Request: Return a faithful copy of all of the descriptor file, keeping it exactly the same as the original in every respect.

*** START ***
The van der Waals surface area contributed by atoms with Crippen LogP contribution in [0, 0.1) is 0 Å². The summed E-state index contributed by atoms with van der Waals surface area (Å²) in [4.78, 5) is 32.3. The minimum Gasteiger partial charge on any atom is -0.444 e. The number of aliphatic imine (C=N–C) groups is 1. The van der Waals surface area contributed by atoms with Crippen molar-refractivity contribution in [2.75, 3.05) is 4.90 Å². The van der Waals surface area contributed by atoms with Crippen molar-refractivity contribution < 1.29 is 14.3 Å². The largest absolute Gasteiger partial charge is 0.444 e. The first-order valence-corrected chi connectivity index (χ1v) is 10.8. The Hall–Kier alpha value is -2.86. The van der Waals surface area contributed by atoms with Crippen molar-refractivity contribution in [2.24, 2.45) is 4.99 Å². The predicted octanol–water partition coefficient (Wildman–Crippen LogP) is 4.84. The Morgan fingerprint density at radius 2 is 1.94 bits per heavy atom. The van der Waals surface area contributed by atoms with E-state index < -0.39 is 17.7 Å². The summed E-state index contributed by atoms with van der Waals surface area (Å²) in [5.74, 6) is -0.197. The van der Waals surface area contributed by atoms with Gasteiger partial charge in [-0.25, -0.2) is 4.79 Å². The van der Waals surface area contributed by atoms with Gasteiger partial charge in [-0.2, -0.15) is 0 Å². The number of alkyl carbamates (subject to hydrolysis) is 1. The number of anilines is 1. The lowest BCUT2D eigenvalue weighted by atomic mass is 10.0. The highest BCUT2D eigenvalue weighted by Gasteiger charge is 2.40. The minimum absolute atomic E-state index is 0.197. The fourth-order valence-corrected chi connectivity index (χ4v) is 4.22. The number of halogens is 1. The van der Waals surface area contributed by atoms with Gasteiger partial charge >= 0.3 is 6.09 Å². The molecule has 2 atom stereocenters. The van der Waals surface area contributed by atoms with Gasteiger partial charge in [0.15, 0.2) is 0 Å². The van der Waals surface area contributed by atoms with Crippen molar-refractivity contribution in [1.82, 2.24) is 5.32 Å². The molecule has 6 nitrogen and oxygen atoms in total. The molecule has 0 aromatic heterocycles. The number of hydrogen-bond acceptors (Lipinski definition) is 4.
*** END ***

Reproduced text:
The van der Waals surface area contributed by atoms with Crippen LogP contribution in [0, 0.1) is 0 Å². The summed E-state index contributed by atoms with van der Waals surface area (Å²) in [4.78, 5) is 32.3. The minimum Gasteiger partial charge on any atom is -0.444 e. The number of aliphatic imine (C=N–C) groups is 1. The van der Waals surface area contributed by atoms with Crippen molar-refractivity contribution in [2.75, 3.05) is 4.90 Å². The van der Waals surface area contributed by atoms with Crippen molar-refractivity contribution < 1.29 is 14.3 Å². The largest absolute Gasteiger partial charge is 0.444 e. The first-order valence-corrected chi connectivity index (χ1v) is 10.8. The Hall–Kier alpha value is -2.86. The van der Waals surface area contributed by atoms with Crippen molar-refractivity contribution in [2.24, 2.45) is 4.99 Å². The predicted octanol–water partition coefficient (Wildman–Crippen LogP) is 4.84. The Morgan fingerprint density at radius 2 is 1.94 bits per heavy atom. The van der Waals surface area contributed by atoms with E-state index < -0.39 is 17.7 Å². The summed E-state index contributed by atoms with van der Waals surface area (Å²) in [5.74, 6) is -0.197. The van der Waals surface area contributed by atoms with Gasteiger partial charge in [-0.25, -0.2) is 4.79 Å². The van der Waals surface area contributed by atoms with Gasteiger partial charge in [-0.2, -0.15) is 0 Å². The number of alkyl carbamates (subject to hydrolysis) is 1. The number of anilines is 1. The lowest BCUT2D eigenvalue weighted by atomic mass is 10.0. The highest BCUT2D eigenvalue weighted by Gasteiger charge is 2.40. The minimum absolute atomic E-state index is 0.197. The fourth-order valence-corrected chi connectivity index (χ4v) is 4.22. The number of halogens is 1. The van der Waals surface area contributed by atoms with Gasteiger partial charge >= 0.3 is 6.09 Å². The molecule has 2 atom stereocenters. The van der Waals surface area contributed by atoms with Gasteiger partial charge in [0.15, 0.2) is 0 Å². The van der Waals surface area contributed by atoms with Crippen molar-refractivity contribution in [1.82, 2.24) is 5.32 Å². The molecule has 6 nitrogen and oxygen atoms in total. The molecule has 0 aromatic heterocycles. The number of hydrogen-bond acceptors (Lipinski definition) is 4.